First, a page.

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View Poll Results: What have you hit at sea?
8 x 40 cargo container 2 6.90%
Sleeping whale 2 6.90%
Cargo ship 0 0%
another sailboat 2 6.90%
Lost city of Atlantis 8 27.59%
Other ... please explain! 17 58.62%
Multiple Choice Poll. Voters: 29. You may not vote on this poll

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Old 05-12-2007, 10:01   #16
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Logs are my biggest concern. Usually after a heavy rain. We have two rivers entering the head of the sound. One comes from heavely forrested mountain terrain and it is subject to fast rising, like most all NZ rivers. Logs often get flushed out into the sound and you don't see them. You will see the odd small branch floating, but it maybe attached to something large underneath. I have learn't that if the branch does not move up and down to the ripples and wavelets on the water, it is attached to something much larger beneath. However, I am not too worried. The bow of my boat is very strong.


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Old 05-12-2007, 15:43   #17
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Tuna nets & lines have been a pain in the saildrive, & I have come close to a whale wile it seem to be sleeping, and starteled it so bad it exploded the water around it.
I do worry about contaners & ships wile doing night passages

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Old 06-12-2007, 17:39   #18
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Have seen containers afloat quite a few times on ocean passages. Interesting as Gordís articles confirms, they didnít look like they had been there for years (just months).
Before GPS I hardly saw any, but now that we are all within a half mile of an optimum track, you see more.
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Old 29-12-2007, 09:37   #19
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BBC NEWS | UK | Scotland | Highlands and Islands | Mystery container found on beach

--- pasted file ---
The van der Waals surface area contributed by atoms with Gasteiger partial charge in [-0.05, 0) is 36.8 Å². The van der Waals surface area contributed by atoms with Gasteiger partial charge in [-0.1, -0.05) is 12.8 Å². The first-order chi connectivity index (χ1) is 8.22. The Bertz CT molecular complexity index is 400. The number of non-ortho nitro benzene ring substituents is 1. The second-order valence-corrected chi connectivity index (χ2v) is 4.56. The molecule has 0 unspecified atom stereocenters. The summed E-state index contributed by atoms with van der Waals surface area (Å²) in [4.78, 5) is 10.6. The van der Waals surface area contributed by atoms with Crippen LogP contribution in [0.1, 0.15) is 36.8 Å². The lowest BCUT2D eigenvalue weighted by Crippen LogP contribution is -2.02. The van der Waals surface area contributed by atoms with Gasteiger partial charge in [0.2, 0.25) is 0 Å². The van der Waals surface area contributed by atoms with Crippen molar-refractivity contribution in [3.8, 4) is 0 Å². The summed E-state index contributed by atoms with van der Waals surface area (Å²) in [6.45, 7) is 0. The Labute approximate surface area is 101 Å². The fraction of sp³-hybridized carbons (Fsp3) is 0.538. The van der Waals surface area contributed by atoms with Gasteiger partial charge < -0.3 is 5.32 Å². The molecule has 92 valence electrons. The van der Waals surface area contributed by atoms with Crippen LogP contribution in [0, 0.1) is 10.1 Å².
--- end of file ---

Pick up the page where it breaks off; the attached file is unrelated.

This huge mystery container has washed ashore. Yikes!
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Old 29-12-2007, 10:15   #20
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Originally Posted by chad.lawie View Post
At a recent evening gathering, the topic came up of running into "things" while sailing offshore.

We concluded that the odds of hitting anything were very low. But the two most likely obstacles a sailor was to hit would be a container, or a sleeping whale.

One online article stated that as many as 10,000 containers are washed into the sea each year, all floating just below the surface. That number sounds a little high to me.

Another article stated that the fall from a ships deck to the ocean would break open a container, making it sink. are containers water tight in the first place?

It also came up that people have reported hitting sleeping whales, causeing the boat to sink. It seems that hitting a whale would be easier on your boat than hitting a steel container.

So... What are the odds? How many containers fall in? square footage of ocean (pacific and atlantic) compared to square footage of containers out there?
I can't elaborate on anything about the whales, but I can on containers. I went to maritime college on the island of Terschelling in the North of Holland. Every winter season was good for about 20 - 50 containers lost, and washed ashore in that small place alone. They all float, don't you worry. It was a good source of income for the lucky ones on the island.

Now the chances of hitting one, that's a different story, and I think chances are pretty slim. In all my time in navy and merchant marine we never hit anything, let alone a container.
Having said that, I decided to have my new boat built in steel. Just to put the odds on my side. No guarantee, I know, but I think I will sleep better.
'How inappropriate to call this planet Earth when it is quite clearly Ocean.' - Sir Arthur C. Clarke
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Old 29-12-2007, 10:43   #21
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containers at sea